Eggplants—are warm-weather vegetables that are harvested in mid- to late summer. The fruit comes in all shades of purple, some with white streaks, and some varieties are all white or even green at maturity. Depending on the variety, the fruit can be egg-shaped, round, long and skinny, and even curved. It is a delicious fruit vegetable, a must-have in any vegetable patch that are easy to grow right at home.Eggplants taste best when harvested young.This article will provide you with complete information on growing and caring for eggplants!
Sowing and planting eggplant
* Eggplant exists in many shapes, colors and sizes: round or long, purple, pink or white, but every variety is always grown in the same manner.
* Eggplant growing starts with sowing seeds, but it is also possible to purchase seedlings in your local nursery.
– Eggplant loves humus-rich soils.
– A good deal of sunlight is required.
– Regular watering during the summer, and temperatures higher than 65°F (18°C) are required.
How to sow eggplant
* First of all, begin with indoor sowing at a temperature of at least 65°F (18°C) from January/February to April to prepare for transplanting from April to June depending on your zone.
– Put 2 or 3 seeds per nursery pot.
– Drizzle water to keep the substrate a bit moist.
– When seeds sprout, keep only the single most vigorous sprout in each pot.
– Transplant when the ground has warmed up (at least 55°F or 12°C).
– When transplanting to the open field, place plants at least 20 inches (50 cm) apart.
Direct sowing of eggplant
* It is possible to sow directly in the plot if the risk of freezing is over, because eggplants are vulnerable to the cold.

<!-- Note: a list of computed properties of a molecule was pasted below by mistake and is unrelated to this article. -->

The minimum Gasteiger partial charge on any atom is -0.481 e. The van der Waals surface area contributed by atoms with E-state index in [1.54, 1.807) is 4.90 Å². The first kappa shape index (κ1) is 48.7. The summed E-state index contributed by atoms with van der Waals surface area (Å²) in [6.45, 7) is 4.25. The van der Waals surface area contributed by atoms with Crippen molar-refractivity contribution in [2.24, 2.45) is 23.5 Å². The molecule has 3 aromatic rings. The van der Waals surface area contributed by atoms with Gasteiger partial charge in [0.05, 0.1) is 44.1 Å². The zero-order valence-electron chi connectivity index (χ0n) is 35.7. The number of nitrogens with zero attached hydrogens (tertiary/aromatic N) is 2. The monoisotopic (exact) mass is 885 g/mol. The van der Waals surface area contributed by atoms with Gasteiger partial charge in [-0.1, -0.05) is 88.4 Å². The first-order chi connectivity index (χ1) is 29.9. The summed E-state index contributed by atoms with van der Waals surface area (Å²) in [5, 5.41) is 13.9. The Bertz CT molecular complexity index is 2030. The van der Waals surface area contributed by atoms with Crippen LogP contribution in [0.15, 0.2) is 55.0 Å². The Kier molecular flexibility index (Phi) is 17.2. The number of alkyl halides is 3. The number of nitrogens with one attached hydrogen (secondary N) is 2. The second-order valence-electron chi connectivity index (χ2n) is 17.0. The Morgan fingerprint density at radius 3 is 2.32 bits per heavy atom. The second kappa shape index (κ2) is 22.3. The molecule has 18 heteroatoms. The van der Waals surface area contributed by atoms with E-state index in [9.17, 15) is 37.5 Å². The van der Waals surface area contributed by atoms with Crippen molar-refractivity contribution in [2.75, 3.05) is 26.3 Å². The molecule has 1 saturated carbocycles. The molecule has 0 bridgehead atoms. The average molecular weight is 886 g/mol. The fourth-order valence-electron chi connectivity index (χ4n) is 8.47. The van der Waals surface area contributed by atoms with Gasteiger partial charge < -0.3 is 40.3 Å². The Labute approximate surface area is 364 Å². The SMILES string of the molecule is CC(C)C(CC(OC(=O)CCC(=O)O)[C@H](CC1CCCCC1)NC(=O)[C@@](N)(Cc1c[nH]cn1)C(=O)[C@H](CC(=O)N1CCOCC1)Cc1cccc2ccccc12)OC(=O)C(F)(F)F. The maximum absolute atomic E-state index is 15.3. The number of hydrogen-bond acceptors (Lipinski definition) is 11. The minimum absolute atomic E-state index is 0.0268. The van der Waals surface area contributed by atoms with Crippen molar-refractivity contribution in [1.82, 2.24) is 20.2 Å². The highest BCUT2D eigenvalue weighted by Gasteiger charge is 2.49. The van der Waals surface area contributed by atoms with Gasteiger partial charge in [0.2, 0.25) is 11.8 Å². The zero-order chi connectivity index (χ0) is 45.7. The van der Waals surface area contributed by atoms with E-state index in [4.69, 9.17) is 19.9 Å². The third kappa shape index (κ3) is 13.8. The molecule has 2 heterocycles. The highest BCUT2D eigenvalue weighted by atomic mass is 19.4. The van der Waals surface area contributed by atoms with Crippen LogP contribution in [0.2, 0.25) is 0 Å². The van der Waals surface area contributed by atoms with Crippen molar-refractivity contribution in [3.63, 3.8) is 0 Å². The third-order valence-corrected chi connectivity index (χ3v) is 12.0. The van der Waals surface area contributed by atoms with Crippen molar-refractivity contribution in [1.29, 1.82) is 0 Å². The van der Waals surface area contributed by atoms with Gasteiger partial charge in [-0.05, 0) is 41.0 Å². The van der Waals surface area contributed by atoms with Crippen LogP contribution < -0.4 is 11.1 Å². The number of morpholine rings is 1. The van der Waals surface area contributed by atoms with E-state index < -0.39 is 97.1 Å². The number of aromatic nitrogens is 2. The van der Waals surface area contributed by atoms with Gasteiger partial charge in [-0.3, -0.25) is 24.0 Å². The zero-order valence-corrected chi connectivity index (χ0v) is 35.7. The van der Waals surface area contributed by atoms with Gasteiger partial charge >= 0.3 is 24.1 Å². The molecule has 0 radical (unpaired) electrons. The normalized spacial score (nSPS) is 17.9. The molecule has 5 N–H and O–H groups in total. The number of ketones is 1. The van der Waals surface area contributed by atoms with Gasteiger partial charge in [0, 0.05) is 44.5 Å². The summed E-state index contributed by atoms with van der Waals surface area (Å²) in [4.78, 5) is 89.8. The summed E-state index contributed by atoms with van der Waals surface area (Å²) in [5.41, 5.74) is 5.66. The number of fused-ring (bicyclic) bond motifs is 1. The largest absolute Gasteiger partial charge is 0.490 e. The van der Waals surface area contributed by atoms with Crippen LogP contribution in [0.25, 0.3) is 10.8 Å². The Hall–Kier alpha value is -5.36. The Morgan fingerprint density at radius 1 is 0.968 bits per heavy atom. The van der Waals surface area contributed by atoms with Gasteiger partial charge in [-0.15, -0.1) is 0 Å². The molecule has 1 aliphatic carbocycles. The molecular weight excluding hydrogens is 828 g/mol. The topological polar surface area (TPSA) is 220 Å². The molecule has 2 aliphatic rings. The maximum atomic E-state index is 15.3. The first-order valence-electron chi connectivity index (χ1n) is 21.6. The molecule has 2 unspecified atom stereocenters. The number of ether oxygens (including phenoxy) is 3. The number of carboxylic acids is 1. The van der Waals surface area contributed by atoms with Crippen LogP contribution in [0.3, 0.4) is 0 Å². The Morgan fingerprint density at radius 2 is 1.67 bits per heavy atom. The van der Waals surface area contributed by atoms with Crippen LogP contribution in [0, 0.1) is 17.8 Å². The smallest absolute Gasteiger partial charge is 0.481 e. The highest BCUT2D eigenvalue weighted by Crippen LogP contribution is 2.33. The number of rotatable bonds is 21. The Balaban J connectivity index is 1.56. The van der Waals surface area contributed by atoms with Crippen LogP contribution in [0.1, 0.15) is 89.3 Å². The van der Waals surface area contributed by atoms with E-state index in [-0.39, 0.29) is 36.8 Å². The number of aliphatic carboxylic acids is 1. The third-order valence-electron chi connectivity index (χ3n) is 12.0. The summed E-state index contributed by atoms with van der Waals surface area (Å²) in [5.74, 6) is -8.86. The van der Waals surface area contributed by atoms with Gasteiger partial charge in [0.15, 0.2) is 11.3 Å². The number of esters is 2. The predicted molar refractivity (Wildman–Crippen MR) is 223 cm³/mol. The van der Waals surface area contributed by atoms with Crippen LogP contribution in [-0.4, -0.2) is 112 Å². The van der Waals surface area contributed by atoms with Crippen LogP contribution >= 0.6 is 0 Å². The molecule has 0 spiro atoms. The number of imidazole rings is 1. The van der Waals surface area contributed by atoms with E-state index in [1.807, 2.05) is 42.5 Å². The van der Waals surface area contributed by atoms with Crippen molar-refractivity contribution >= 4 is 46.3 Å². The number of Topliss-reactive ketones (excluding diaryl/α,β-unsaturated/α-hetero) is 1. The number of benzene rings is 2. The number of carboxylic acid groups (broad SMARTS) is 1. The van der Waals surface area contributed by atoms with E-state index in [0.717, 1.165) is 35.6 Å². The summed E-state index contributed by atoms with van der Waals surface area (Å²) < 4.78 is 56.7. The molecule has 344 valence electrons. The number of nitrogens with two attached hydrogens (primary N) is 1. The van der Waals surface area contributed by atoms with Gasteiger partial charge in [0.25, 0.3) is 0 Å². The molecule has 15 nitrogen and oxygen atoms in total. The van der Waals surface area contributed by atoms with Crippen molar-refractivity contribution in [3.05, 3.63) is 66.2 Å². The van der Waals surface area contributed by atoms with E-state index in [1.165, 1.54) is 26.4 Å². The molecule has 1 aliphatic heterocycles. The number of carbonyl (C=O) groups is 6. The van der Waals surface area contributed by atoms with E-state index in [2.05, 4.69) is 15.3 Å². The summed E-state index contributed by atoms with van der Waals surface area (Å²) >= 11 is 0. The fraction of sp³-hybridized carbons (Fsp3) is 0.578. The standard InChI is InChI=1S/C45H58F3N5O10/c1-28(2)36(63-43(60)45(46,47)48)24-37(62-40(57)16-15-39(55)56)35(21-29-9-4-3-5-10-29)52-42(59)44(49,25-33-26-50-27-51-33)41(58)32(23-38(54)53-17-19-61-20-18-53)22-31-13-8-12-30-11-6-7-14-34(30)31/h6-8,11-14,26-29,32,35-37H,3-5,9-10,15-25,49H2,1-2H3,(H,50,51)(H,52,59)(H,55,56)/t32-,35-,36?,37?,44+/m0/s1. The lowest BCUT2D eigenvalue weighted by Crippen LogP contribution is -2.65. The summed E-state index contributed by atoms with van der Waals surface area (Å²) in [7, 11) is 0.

* If you are in colder zones, wait for mid-May, but you can start earlier in milder climates.
– Dig furrows 20 inches (50 cm) apart.
– Place 2 to 3 seeds in the ridge at 20 inch (50 cm) intervals.
– Cover with light soil.
– Water regularly.
– Once sprouted, keep the sprout that is most vigorous in every seed hole.
Growing and caring for eggplant
* Remove side shoots, and especially, pinch the plant once it has produced 2 or 3 bunches of flowers, so that it may branch out.
* Young eggplant fruit with day growth marks.When a plant bears many eggplant fruits, it is good to remove several fruits when they are still small so that only up to 15 or so fruits remain on each plant.
* This guarantees that you will have a plump, beautiful harvest.
* Remove suckers that grow out from the base, they tend to drain the plant’s resources for nothing.
* Good mulch at the base of your eggplants will retain soil moisture and avoid weeds.
* Once you’ve determined that it’s time to start the eggplant harvest, wear gloves and long sleeves, as the eggplant stem has prickles, which can irritate the skin.
* Harvest eggplants when they are firm and glossy and big enough to eat—about one-third their maximum size.
* To test eggplant fruit for maturity, press the fruit with your thumb; if the flesh springs back it’s green and not ripe; if your thumb leaves an indentation, the fruit is overripe; the best tasting eggplant will be in between.
* A just ripe eggplant when sliced will have soft, well-formed but immature seeds; an immature and unripe eggplant will have no visible seeds; an overripe eggplant will have hard, dark seeds.
Are you a farming lover? May be you like: Instructions For Planting And Harvesting Medlar Fruit For Delicious And Large Fruit
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